All kinds of stuff has been written about illness, its social and emotional significance, etc. Usually the sufferer is blamed for not having it all together emotionally, for having "unresolved issues" (as if everyone doesn't have those). I wonder now if it isn't just bloody bad luck. Have you noticed how unevenly luck and blessings are distributed in life? Ain't it a bitch, and don't you wish it was different? People still get sick and die, in spite of all that fancy equipment. I've had five friends die in the last few years, and three of them were only in their mid-50s. One who was exactly my age at the time pulled his truck over, opened the door, and fell to the ground dead. Perhaps his fate was better than the woman who battled breast cancer for years, or Glen, one of the most beautiful men I have ever known, who escaped from a psych ward, swallowed a bottle of pills, and was found frozen to death beside the railroad tracks.

Oh, and that's another thing: the war imagery we use, especially for cancer. She "battled" breast cancer, she "waged a valiant struggle", and sometimes she "triumped" or scored a "victory" over it. I wonder why we do this. No one questions it, and when no one questions something I just get furious because we are PEOPLE, not cattle! My feeling has always been that you should question everything, especially loony social trends. The war imagery not only renders the sufferer especially valuable for being a "good soldier" (and we still think the military is special, no matter what anyone says), it places the whole thing at a safe, fictionalized distance, as if we're watching a World War II movie on TV or going to the Cenotaph for 45 minutes to watch old men stand in the rain.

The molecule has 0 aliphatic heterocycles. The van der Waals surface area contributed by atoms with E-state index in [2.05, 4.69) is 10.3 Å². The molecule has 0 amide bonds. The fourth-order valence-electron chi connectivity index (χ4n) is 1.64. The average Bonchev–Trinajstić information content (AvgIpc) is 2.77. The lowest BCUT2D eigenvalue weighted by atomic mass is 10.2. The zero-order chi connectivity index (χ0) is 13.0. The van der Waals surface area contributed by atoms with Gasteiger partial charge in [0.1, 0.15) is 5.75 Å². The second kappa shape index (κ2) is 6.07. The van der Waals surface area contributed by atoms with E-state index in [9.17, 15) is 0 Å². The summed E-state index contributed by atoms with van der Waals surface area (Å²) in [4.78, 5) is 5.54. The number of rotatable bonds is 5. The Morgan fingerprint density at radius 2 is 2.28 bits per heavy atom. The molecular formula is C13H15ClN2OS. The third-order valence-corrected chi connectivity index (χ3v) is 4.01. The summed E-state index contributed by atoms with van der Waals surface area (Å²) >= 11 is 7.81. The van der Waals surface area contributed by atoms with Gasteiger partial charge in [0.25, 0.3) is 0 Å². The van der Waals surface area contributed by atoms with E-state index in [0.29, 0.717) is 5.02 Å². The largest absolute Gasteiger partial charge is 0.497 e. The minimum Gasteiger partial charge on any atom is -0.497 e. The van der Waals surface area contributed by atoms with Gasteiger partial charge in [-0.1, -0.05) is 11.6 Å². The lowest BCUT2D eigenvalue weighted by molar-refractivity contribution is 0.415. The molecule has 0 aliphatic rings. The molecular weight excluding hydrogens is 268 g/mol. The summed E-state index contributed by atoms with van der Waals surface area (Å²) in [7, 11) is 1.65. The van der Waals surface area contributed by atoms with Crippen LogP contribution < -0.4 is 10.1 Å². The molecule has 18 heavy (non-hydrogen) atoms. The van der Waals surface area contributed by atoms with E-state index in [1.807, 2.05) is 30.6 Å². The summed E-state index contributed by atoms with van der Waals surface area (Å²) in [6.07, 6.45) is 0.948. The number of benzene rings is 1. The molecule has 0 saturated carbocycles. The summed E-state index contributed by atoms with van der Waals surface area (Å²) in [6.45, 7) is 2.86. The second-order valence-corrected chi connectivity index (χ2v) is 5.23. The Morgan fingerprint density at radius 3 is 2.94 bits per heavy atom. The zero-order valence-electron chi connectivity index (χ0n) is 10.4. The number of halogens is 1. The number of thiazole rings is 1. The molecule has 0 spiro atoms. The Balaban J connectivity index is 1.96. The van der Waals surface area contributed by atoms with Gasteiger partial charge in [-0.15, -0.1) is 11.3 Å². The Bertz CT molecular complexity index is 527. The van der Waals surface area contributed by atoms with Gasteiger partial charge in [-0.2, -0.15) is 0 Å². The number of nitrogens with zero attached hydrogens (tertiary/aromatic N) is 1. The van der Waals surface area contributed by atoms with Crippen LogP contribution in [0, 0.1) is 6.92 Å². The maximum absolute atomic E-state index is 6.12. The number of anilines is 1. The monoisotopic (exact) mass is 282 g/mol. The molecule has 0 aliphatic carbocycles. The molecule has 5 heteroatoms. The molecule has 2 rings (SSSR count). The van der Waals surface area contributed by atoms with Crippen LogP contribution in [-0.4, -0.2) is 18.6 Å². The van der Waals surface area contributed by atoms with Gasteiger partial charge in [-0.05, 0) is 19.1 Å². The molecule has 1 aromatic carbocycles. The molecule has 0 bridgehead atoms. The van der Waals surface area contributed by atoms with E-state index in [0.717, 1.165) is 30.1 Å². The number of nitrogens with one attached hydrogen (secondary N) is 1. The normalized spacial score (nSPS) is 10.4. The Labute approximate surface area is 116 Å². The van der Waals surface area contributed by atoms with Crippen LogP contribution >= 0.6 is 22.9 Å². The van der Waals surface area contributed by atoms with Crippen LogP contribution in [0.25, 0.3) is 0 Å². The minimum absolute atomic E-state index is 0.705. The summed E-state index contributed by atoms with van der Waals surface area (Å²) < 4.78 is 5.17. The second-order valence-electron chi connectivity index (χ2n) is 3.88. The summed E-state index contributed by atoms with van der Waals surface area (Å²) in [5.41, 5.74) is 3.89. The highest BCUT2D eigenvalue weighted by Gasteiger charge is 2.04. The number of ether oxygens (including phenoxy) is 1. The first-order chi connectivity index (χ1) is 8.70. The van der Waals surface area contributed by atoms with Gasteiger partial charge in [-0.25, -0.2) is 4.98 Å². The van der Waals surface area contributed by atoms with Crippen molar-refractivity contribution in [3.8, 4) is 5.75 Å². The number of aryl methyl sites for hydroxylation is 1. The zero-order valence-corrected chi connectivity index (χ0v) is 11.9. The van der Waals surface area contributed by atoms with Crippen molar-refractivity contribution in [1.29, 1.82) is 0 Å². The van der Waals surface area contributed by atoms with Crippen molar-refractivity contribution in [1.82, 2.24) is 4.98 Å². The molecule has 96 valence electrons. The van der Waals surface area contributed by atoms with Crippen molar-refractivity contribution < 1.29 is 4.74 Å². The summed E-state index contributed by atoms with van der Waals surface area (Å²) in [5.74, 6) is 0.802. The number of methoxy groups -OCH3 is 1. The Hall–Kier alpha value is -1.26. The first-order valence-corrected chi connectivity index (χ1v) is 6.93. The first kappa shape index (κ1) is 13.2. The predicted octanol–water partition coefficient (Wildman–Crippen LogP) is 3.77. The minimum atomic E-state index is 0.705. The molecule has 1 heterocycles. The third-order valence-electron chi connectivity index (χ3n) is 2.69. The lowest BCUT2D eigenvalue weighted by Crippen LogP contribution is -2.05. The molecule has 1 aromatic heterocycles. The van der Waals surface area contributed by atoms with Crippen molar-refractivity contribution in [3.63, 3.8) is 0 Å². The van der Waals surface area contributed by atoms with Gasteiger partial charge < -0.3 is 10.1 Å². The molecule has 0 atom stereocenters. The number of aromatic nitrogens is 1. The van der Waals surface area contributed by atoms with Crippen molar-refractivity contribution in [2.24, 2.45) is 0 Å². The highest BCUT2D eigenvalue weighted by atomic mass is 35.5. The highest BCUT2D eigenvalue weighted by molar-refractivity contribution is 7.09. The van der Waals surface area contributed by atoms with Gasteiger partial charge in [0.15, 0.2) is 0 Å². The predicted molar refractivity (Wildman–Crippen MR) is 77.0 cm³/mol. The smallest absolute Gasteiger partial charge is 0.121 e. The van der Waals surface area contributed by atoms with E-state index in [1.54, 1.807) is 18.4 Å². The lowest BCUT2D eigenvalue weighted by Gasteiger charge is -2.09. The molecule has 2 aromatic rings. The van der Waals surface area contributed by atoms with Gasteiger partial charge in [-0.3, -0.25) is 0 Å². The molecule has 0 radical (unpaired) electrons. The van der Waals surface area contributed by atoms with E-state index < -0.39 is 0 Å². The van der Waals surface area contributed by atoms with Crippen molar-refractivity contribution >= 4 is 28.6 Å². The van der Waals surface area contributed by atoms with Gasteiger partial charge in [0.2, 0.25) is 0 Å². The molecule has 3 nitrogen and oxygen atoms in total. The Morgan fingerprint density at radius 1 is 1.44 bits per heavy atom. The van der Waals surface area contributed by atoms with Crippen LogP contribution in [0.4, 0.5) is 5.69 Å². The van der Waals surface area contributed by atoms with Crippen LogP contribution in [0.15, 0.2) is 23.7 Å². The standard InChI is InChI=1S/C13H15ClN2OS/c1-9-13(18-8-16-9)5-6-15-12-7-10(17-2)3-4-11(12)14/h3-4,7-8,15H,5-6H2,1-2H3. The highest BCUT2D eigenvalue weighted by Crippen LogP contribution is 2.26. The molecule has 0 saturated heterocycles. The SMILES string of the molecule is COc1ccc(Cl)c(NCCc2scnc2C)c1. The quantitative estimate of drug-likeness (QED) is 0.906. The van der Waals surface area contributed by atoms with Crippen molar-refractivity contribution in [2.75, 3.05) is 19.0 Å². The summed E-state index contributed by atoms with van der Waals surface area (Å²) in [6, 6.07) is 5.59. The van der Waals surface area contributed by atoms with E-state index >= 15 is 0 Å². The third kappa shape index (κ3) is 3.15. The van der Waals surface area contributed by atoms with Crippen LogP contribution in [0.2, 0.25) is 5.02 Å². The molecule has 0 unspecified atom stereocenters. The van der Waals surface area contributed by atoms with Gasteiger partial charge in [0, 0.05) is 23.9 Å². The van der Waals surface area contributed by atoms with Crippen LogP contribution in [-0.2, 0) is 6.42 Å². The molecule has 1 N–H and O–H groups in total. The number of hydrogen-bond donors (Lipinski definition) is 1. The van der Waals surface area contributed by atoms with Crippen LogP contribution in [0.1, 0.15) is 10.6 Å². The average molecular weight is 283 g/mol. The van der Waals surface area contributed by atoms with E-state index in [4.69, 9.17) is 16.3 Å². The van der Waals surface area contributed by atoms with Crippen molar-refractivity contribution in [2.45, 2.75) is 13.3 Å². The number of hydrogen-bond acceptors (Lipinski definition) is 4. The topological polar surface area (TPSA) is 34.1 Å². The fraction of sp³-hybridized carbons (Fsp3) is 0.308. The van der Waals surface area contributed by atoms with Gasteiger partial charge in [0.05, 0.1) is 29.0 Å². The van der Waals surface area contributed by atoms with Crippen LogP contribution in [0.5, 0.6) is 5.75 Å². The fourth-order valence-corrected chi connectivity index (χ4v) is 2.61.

Ah, the stoicism, the smiling in the face of doom. I wonder why people feel they have to do this, why it has become such a cultural imperative. If I had cancer, I think I'd raise bloody hell and be so hard to get along with, NO ONE would come visit me (a situation I should be used to by now). Then again, maybe I'd be terrified. I know I would not be stoical. I'd be shit-scared and probably miserable from all the clinical attention, the being fed through machines with no one talking to you.

I've heard it said that quite often, when you get your diagnosis, the doctor comes in the room, says to the patient "you have cancer", then turns and leaves. If I don't go, I won't hear that, will I? These guys are sons-of-bitches, aren't they? Are there any good ones? Well, OK, my brother-in-law, he's a Gunning man and as far as I'm concerned they're all great, but he lives all the way across the country.

If I don't go, I don't need to hear any of that shit. But if I don't go, this little scritchy-scrabbly feeling in my gut may not stop for a long time. If ever.